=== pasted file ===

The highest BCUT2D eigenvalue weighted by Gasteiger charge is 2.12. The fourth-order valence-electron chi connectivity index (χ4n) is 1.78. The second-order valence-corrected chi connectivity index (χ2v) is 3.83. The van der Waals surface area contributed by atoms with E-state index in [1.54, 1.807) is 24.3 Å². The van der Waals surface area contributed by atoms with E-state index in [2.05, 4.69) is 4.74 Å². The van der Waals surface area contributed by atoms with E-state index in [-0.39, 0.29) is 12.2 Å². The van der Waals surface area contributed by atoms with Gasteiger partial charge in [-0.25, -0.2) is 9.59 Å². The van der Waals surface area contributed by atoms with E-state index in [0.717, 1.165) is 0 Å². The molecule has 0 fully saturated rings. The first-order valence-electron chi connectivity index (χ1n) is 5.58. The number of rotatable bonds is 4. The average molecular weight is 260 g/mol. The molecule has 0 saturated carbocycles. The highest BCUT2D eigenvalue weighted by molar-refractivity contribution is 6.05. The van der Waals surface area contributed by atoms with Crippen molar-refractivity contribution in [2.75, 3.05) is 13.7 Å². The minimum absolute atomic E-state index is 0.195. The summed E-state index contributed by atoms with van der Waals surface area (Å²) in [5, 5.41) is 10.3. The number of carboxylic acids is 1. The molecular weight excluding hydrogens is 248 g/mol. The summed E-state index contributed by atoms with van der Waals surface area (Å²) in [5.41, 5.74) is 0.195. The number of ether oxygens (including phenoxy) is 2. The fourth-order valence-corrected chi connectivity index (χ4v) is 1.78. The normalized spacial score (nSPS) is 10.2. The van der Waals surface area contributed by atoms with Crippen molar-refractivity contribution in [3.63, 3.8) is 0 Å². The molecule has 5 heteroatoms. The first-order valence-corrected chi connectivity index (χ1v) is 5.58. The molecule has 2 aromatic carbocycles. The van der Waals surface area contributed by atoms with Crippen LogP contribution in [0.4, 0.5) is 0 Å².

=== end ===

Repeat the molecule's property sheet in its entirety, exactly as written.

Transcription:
The highest BCUT2D eigenvalue weighted by Gasteiger charge is 2.12. The fourth-order valence-electron chi connectivity index (χ4n) is 1.78. The second-order valence-corrected chi connectivity index (χ2v) is 3.83. The van der Waals surface area contributed by atoms with E-state index in [1.54, 1.807) is 24.3 Å². The van der Waals surface area contributed by atoms with E-state index in [2.05, 4.69) is 4.74 Å². The van der Waals surface area contributed by atoms with E-state index in [-0.39, 0.29) is 12.2 Å². The van der Waals surface area contributed by atoms with Gasteiger partial charge in [-0.25, -0.2) is 9.59 Å². The van der Waals surface area contributed by atoms with E-state index in [0.717, 1.165) is 0 Å². The molecule has 0 fully saturated rings. The first-order valence-electron chi connectivity index (χ1n) is 5.58. The number of rotatable bonds is 4. The average molecular weight is 260 g/mol. The molecule has 0 saturated carbocycles. The highest BCUT2D eigenvalue weighted by molar-refractivity contribution is 6.05. The van der Waals surface area contributed by atoms with Crippen molar-refractivity contribution in [2.75, 3.05) is 13.7 Å². The minimum absolute atomic E-state index is 0.195. The summed E-state index contributed by atoms with van der Waals surface area (Å²) in [5, 5.41) is 10.3. The number of carboxylic acids is 1. The molecular weight excluding hydrogens is 248 g/mol. The summed E-state index contributed by atoms with van der Waals surface area (Å²) in [5.41, 5.74) is 0.195. The number of ether oxygens (including phenoxy) is 2. The fourth-order valence-corrected chi connectivity index (χ4v) is 1.78. The normalized spacial score (nSPS) is 10.2. The van der Waals surface area contributed by atoms with Crippen molar-refractivity contribution in [3.63, 3.8) is 0 Å². The molecule has 5 heteroatoms. The first-order valence-corrected chi connectivity index (χ1v) is 5.58. The molecule has 2 aromatic carbocycles. The van der Waals surface area contributed by atoms with Crippen LogP contribution in [0.4, 0.5) is 0 Å².